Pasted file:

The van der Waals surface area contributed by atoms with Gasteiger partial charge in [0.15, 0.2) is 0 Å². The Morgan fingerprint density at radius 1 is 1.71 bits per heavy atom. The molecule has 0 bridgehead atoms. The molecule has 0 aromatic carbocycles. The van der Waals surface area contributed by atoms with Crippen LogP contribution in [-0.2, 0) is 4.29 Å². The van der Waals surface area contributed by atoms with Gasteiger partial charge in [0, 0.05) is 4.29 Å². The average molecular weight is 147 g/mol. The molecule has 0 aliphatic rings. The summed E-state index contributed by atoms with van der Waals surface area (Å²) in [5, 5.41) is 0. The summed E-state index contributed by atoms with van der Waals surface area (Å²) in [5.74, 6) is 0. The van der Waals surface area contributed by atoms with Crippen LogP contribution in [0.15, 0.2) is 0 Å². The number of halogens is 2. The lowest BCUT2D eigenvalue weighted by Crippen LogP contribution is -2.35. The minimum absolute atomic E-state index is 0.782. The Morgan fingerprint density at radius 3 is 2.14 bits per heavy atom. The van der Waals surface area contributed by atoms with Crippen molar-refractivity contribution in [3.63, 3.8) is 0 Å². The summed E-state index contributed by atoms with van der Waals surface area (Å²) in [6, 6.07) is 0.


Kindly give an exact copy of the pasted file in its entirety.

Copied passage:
The van der Waals surface area contributed by atoms with Gasteiger partial charge in [0.15, 0.2) is 0 Å². The Morgan fingerprint density at radius 1 is 1.71 bits per heavy atom. The molecule has 0 bridgehead atoms. The molecule has 0 aromatic carbocycles. The van der Waals surface area contributed by atoms with Crippen LogP contribution in [-0.2, 0) is 4.29 Å². The van der Waals surface area contributed by atoms with Gasteiger partial charge in [0, 0.05) is 4.29 Å². The average molecular weight is 147 g/mol. The molecule has 0 aliphatic rings. The summed E-state index contributed by atoms with van der Waals surface area (Å²) in [5, 5.41) is 0. The summed E-state index contributed by atoms with van der Waals surface area (Å²) in [5.74, 6) is 0. The van der Waals surface area contributed by atoms with Crippen LogP contribution in [0.15, 0.2) is 0 Å². The number of halogens is 2. The lowest BCUT2D eigenvalue weighted by Crippen LogP contribution is -2.35. The minimum absolute atomic E-state index is 0.782. The Morgan fingerprint density at radius 3 is 2.14 bits per heavy atom. The van der Waals surface area contributed by atoms with Crippen molar-refractivity contribution in [3.63, 3.8) is 0 Å². The summed E-state index contributed by atoms with van der Waals surface area (Å²) in [6, 6.07) is 0.